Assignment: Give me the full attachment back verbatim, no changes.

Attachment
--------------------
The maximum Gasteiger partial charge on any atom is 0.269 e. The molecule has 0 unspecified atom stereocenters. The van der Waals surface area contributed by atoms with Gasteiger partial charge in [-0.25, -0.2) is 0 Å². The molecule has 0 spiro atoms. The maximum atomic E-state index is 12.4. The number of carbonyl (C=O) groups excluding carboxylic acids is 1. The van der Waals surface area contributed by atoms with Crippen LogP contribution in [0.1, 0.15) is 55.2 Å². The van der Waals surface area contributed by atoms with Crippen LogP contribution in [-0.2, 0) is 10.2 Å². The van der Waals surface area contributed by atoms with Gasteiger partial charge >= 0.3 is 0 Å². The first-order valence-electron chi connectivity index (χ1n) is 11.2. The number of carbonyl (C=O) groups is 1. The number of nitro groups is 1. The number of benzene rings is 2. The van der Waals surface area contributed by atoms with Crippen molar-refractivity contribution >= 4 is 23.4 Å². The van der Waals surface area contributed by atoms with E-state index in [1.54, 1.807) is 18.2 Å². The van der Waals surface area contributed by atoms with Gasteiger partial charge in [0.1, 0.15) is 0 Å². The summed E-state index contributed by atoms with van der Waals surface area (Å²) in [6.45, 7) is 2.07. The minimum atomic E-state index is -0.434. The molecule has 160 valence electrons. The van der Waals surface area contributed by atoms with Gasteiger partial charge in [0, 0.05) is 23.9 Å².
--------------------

The maximum Gasteiger partial charge on any atom is 0.269 e. The molecule has 0 unspecified atom stereocenters. The van der Waals surface area contributed by atoms with Gasteiger partial charge in [-0.25, -0.2) is 0 Å². The molecule has 0 spiro atoms. The maximum atomic E-state index is 12.4. The number of carbonyl (C=O) groups excluding carboxylic acids is 1. The van der Waals surface area contributed by atoms with Crippen LogP contribution in [0.1, 0.15) is 55.2 Å². The van der Waals surface area contributed by atoms with Crippen LogP contribution in [-0.2, 0) is 10.2 Å². The van der Waals surface area contributed by atoms with Gasteiger partial charge >= 0.3 is 0 Å². The first-order valence-electron chi connectivity index (χ1n) is 11.2. The number of carbonyl (C=O) groups is 1. The number of nitro groups is 1. The number of benzene rings is 2. The van der Waals surface area contributed by atoms with Crippen molar-refractivity contribution >= 4 is 23.4 Å². The van der Waals surface area contributed by atoms with E-state index in [1.54, 1.807) is 18.2 Å². The van der Waals surface area contributed by atoms with Gasteiger partial charge in [0.1, 0.15) is 0 Å². The summed E-state index contributed by atoms with van der Waals surface area (Å²) in [6.45, 7) is 2.07. The minimum atomic E-state index is -0.434. The molecule has 160 valence electrons. The van der Waals surface area contributed by atoms with Gasteiger partial charge in [0, 0.05) is 23.9 Å².